Our survey also shows that less parking leads to less car ownership and less driving. In the buildings we examined without on-site parking, only 38% of households own a car. In buildings with at least one parking space per unit, more than 81% do (see Figure 1). This impact of parking supply on car ownership remains similar even after controlling for transit, walk, and bicycle accessibility, household income, and other characteristics.
Figure 1. More parking leads to more car ownership in San Francisco
In short, the more parking that is provided, the more that residents drive, and the less they travel by public transit, walking, and cycling. Non-work trips are affected even more than commute trips — possibly because commute trips are more constrained by the availability of parking (or transit) at the workplace, and possibly because many commutes are of a distance that precludes walking or biking. In contrast, when people make non-commuting trips, such as to the grocery store, they have more choice in potential destinations (e.g., there might be two grocery stores a short distance away), and in that situation, it is the availability or not of residential parking that exerts greater influence on mode choice.
In recent years, San Francisco has made significant changes to its parking policy. Instead of requiring new buildings to provide a minimum amount of parking — typically one parking space per residential unit — San Francisco now caps the amount of parking in transit-friendly neighborhoods, often at one space for every two or four units. Our survey demonstrates how these policy changes have directly led to reductions in car ownership and driving.
Impacts on Employment
Less parking leads to less driving. That’s certainly good for the environment, but it’s natural to wonder if reducing parking implies some costs in the form of limited employment opportunities. Many jobs are inaccessible by public transit; car access could improve the chances of getting and keeping a job, and a building that discouraged residents from owning a car — through a lack of parking — could reduce those chances.
Our survey, however, showed no evidence that this trade-off exists. More on-site residential parking has no detectable impact on commute length or employment mobility (a measure of worker flexibility to change jobs). Greater transit accessibility, in contrast, has a moderately positive effect on these variables — better transit means shorter commutes and slightly more job turnover. And neither transit accessibility nor parking ratios affect the probability of a household’s members being employed full-time, possibly because of the strong economy and minimal unemployment in San Francisco at the time of the survey in 2019.
Researchers have long suspected that the built environment directly affects people’s travel decisions, but this intuition, while backed by a lot of suggestive evidence, has always been haunted by the fact that people choose where they live. Our research, by exploiting the random assignment of a broad variety of people into housing units and neighborhoods, gets us much closer to seeing that the built environment really does cause people to change their travel behavior. Even within San Francisco, a more walkable, bikeable, and transit-accessible city than most other places in the U.S., transit accessibility substantially affects car ownership and travel behavior. This suggests that even more substantial household responses to increased bus frequency, for example, might be expected in places where transit service is minimal at present.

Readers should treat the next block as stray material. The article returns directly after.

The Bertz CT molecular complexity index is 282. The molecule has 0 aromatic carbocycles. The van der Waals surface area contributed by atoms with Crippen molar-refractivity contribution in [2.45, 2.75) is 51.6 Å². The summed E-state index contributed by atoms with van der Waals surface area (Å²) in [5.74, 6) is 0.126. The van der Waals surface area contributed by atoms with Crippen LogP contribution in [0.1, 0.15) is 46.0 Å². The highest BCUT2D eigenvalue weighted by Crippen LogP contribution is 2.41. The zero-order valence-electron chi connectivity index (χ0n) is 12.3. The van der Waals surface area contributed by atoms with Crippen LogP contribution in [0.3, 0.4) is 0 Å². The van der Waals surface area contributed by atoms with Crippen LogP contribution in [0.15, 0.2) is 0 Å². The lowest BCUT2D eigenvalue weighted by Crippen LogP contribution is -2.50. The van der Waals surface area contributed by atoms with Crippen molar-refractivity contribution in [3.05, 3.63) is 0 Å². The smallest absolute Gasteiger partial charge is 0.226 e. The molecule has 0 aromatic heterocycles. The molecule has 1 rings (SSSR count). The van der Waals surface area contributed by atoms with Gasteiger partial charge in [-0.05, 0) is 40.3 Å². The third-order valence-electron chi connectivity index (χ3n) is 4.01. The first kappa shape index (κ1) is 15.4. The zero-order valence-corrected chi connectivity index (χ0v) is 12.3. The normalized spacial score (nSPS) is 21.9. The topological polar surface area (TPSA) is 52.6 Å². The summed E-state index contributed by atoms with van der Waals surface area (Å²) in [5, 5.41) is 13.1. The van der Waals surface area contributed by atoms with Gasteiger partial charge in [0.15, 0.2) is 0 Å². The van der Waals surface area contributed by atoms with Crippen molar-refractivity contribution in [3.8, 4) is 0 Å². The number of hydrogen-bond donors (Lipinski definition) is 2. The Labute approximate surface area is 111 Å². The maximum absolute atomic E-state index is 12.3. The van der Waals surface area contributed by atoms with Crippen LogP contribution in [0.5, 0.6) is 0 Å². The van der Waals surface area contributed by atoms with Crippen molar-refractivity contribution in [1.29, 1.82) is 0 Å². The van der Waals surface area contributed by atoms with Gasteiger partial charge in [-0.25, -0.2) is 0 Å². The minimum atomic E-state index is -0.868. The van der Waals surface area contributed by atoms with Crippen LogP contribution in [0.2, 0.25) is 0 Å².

We find that a building’s parking provision has an even stronger effect in shaping transportation outcomes. Because households may have several parking options — in the building, on the street, in a public garage, or in a space rented in a nearby building — one might surmise that a building’s on-site parking supply would have only a small impact on car ownership. Perhaps surprisingly, however, we show that buildings with at least one parking space per unit (as required by zoning codes in most U.S. cities, and in San Francisco until circa 2010) have more than twice the car ownership rate of buildings with no parking. If parking is provided on-site for free or at a reduced price (typically, $100 per month), then households take advantage of this amenity. In contrast, households without access to on-site parking are more likely to forgo car ownership altogether, rather than deal with the hassle of street parking or walking to a nearby garage.
Cities that want to encourage transit use and walking should consider reducing the quantity of residential parking as well as plan for alternatives to the private car. Transit accessibility evolves over decades, and a concerted effort to improve local infrastructure requires large amounts of public funding. Parking ratios, in contrast, require only regulatory changes to zoning codes: removing minimum requirements from zoning codes and possibly replacing them with a maximum. Such zoning reforms could also yield other benefits, including lowering housing costs, making more land available for new housing and commercial development, and reducing motor vehicle trips and their associated harms. Moreover, reducing space dedicated to parking appears to produce benefits without hurting employment.